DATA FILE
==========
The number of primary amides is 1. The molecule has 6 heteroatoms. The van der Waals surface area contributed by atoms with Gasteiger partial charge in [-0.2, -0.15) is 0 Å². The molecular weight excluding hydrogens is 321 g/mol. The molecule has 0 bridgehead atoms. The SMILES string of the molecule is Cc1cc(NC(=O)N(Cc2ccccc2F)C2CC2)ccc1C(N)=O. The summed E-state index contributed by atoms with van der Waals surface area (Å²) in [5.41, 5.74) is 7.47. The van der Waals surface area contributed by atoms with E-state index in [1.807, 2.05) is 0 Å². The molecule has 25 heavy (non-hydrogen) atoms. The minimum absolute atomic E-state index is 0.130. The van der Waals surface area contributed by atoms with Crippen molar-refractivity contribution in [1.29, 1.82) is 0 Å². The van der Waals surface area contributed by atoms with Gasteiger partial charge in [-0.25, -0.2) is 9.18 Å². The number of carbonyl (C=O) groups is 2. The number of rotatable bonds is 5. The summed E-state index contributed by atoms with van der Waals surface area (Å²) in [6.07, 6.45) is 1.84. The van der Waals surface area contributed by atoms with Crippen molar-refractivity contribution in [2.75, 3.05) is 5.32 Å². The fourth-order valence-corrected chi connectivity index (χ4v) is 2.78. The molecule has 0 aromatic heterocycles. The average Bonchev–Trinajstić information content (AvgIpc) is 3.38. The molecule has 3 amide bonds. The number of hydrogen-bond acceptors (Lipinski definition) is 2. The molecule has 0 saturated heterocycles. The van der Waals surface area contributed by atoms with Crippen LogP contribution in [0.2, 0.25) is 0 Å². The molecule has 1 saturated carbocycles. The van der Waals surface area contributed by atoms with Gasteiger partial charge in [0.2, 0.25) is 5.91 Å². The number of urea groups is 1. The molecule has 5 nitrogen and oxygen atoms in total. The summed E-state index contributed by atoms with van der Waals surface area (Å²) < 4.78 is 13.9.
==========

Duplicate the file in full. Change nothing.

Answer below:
The number of primary amides is 1. The molecule has 6 heteroatoms. The van der Waals surface area contributed by atoms with Gasteiger partial charge in [-0.2, -0.15) is 0 Å². The molecular weight excluding hydrogens is 321 g/mol. The molecule has 0 bridgehead atoms. The SMILES string of the molecule is Cc1cc(NC(=O)N(Cc2ccccc2F)C2CC2)ccc1C(N)=O. The summed E-state index contributed by atoms with van der Waals surface area (Å²) in [5.41, 5.74) is 7.47. The van der Waals surface area contributed by atoms with E-state index in [1.807, 2.05) is 0 Å². The molecule has 25 heavy (non-hydrogen) atoms. The minimum absolute atomic E-state index is 0.130. The van der Waals surface area contributed by atoms with Crippen molar-refractivity contribution in [1.29, 1.82) is 0 Å². The van der Waals surface area contributed by atoms with Gasteiger partial charge in [-0.25, -0.2) is 9.18 Å². The number of carbonyl (C=O) groups is 2. The number of rotatable bonds is 5. The summed E-state index contributed by atoms with van der Waals surface area (Å²) in [6.07, 6.45) is 1.84. The van der Waals surface area contributed by atoms with Crippen molar-refractivity contribution in [2.75, 3.05) is 5.32 Å². The fourth-order valence-corrected chi connectivity index (χ4v) is 2.78. The molecule has 0 aromatic heterocycles. The average Bonchev–Trinajstić information content (AvgIpc) is 3.38. The molecule has 3 amide bonds. The number of hydrogen-bond acceptors (Lipinski definition) is 2. The molecule has 0 saturated heterocycles. The van der Waals surface area contributed by atoms with Crippen LogP contribution in [0.2, 0.25) is 0 Å². The molecule has 1 saturated carbocycles. The van der Waals surface area contributed by atoms with Gasteiger partial charge in [0.2, 0.25) is 5.91 Å². The number of urea groups is 1. The molecule has 5 nitrogen and oxygen atoms in total. The summed E-state index contributed by atoms with van der Waals surface area (Å²) < 4.78 is 13.9.